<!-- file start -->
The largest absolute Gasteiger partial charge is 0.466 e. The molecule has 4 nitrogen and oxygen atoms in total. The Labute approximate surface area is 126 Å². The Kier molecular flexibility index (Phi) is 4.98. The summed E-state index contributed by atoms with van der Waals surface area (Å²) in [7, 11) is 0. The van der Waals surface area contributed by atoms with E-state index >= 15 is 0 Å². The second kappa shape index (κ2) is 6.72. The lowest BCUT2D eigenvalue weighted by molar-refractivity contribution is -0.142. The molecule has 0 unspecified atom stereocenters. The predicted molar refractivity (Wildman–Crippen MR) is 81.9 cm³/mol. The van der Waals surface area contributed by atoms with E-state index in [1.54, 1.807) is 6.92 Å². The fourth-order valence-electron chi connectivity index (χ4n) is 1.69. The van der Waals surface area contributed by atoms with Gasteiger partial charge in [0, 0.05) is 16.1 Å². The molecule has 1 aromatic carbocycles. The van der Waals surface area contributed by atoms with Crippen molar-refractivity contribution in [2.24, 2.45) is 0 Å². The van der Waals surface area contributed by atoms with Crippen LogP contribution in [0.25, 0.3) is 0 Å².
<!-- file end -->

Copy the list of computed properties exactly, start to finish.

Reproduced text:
The largest absolute Gasteiger partial charge is 0.466 e. The molecule has 4 nitrogen and oxygen atoms in total. The Labute approximate surface area is 126 Å². The Kier molecular flexibility index (Phi) is 4.98. The summed E-state index contributed by atoms with van der Waals surface area (Å²) in [7, 11) is 0. The van der Waals surface area contributed by atoms with E-state index >= 15 is 0 Å². The second kappa shape index (κ2) is 6.72. The lowest BCUT2D eigenvalue weighted by molar-refractivity contribution is -0.142. The molecule has 0 unspecified atom stereocenters. The predicted molar refractivity (Wildman–Crippen MR) is 81.9 cm³/mol. The van der Waals surface area contributed by atoms with E-state index in [1.54, 1.807) is 6.92 Å². The fourth-order valence-electron chi connectivity index (χ4n) is 1.69. The van der Waals surface area contributed by atoms with Gasteiger partial charge in [0, 0.05) is 16.1 Å². The molecule has 1 aromatic carbocycles. The van der Waals surface area contributed by atoms with Crippen molar-refractivity contribution in [2.24, 2.45) is 0 Å². The van der Waals surface area contributed by atoms with Crippen LogP contribution in [0.25, 0.3) is 0 Å².